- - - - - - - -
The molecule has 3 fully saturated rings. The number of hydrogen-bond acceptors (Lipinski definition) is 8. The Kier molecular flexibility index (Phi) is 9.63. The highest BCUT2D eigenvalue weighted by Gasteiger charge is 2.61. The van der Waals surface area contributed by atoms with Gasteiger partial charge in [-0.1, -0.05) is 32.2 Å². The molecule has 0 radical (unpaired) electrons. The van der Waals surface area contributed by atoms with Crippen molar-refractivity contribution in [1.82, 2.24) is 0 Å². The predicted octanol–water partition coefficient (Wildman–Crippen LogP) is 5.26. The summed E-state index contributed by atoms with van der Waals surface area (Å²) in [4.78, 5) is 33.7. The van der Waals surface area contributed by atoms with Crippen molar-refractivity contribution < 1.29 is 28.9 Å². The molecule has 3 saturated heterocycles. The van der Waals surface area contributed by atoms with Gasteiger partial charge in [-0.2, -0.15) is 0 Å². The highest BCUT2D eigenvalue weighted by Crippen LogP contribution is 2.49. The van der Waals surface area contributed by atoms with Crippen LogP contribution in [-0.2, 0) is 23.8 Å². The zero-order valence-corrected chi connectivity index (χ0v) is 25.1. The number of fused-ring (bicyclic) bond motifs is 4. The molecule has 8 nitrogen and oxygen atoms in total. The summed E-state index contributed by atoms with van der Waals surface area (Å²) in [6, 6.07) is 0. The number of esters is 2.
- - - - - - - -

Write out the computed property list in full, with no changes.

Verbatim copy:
The molecule has 3 fully saturated rings. The number of hydrogen-bond acceptors (Lipinski definition) is 8. The Kier molecular flexibility index (Phi) is 9.63. The highest BCUT2D eigenvalue weighted by Gasteiger charge is 2.61. The van der Waals surface area contributed by atoms with Gasteiger partial charge in [-0.1, -0.05) is 32.2 Å². The molecule has 0 radical (unpaired) electrons. The van der Waals surface area contributed by atoms with Crippen molar-refractivity contribution in [1.82, 2.24) is 0 Å². The predicted octanol–water partition coefficient (Wildman–Crippen LogP) is 5.26. The summed E-state index contributed by atoms with van der Waals surface area (Å²) in [4.78, 5) is 33.7. The van der Waals surface area contributed by atoms with Crippen molar-refractivity contribution < 1.29 is 28.9 Å². The molecule has 3 saturated heterocycles. The van der Waals surface area contributed by atoms with Gasteiger partial charge in [-0.2, -0.15) is 0 Å². The highest BCUT2D eigenvalue weighted by Crippen LogP contribution is 2.49. The van der Waals surface area contributed by atoms with Crippen LogP contribution in [-0.2, 0) is 23.8 Å². The zero-order valence-corrected chi connectivity index (χ0v) is 25.1. The number of fused-ring (bicyclic) bond motifs is 4. The molecule has 8 nitrogen and oxygen atoms in total. The summed E-state index contributed by atoms with van der Waals surface area (Å²) in [6, 6.07) is 0. The number of esters is 2.